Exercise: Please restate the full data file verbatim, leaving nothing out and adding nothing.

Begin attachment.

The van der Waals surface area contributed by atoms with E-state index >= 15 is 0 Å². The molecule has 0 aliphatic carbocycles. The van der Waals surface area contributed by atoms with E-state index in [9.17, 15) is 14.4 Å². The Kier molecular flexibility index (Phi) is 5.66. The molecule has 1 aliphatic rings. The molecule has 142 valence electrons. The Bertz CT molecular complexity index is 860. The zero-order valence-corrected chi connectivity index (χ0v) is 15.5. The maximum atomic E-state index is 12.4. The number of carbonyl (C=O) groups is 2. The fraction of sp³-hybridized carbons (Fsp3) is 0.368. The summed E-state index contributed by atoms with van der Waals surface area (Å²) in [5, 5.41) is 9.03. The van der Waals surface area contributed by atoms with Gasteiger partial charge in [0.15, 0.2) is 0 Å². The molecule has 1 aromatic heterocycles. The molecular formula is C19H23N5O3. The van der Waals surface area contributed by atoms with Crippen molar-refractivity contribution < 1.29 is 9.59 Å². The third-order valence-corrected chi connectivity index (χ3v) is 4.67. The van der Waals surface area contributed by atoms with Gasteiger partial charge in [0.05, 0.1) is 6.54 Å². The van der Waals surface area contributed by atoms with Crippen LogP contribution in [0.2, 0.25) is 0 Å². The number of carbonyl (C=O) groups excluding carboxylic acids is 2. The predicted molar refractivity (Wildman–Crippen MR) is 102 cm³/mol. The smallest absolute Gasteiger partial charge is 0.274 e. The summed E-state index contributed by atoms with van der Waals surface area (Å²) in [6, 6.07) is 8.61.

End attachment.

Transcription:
The van der Waals surface area contributed by atoms with E-state index >= 15 is 0 Å². The molecule has 0 aliphatic carbocycles. The van der Waals surface area contributed by atoms with E-state index in [9.17, 15) is 14.4 Å². The Kier molecular flexibility index (Phi) is 5.66. The molecule has 1 aliphatic rings. The molecule has 142 valence electrons. The Bertz CT molecular complexity index is 860. The zero-order valence-corrected chi connectivity index (χ0v) is 15.5. The maximum atomic E-state index is 12.4. The number of carbonyl (C=O) groups is 2. The fraction of sp³-hybridized carbons (Fsp3) is 0.368. The summed E-state index contributed by atoms with van der Waals surface area (Å²) in [5, 5.41) is 9.03. The van der Waals surface area contributed by atoms with Gasteiger partial charge in [0.15, 0.2) is 0 Å². The molecule has 1 aromatic heterocycles. The molecular formula is C19H23N5O3. The van der Waals surface area contributed by atoms with Crippen molar-refractivity contribution < 1.29 is 9.59 Å². The third-order valence-corrected chi connectivity index (χ3v) is 4.67. The van der Waals surface area contributed by atoms with Gasteiger partial charge in [0.05, 0.1) is 6.54 Å². The van der Waals surface area contributed by atoms with Crippen LogP contribution in [0.2, 0.25) is 0 Å². The number of carbonyl (C=O) groups excluding carboxylic acids is 2. The predicted molar refractivity (Wildman–Crippen MR) is 102 cm³/mol. The smallest absolute Gasteiger partial charge is 0.274 e. The summed E-state index contributed by atoms with van der Waals surface area (Å²) in [6, 6.07) is 8.61.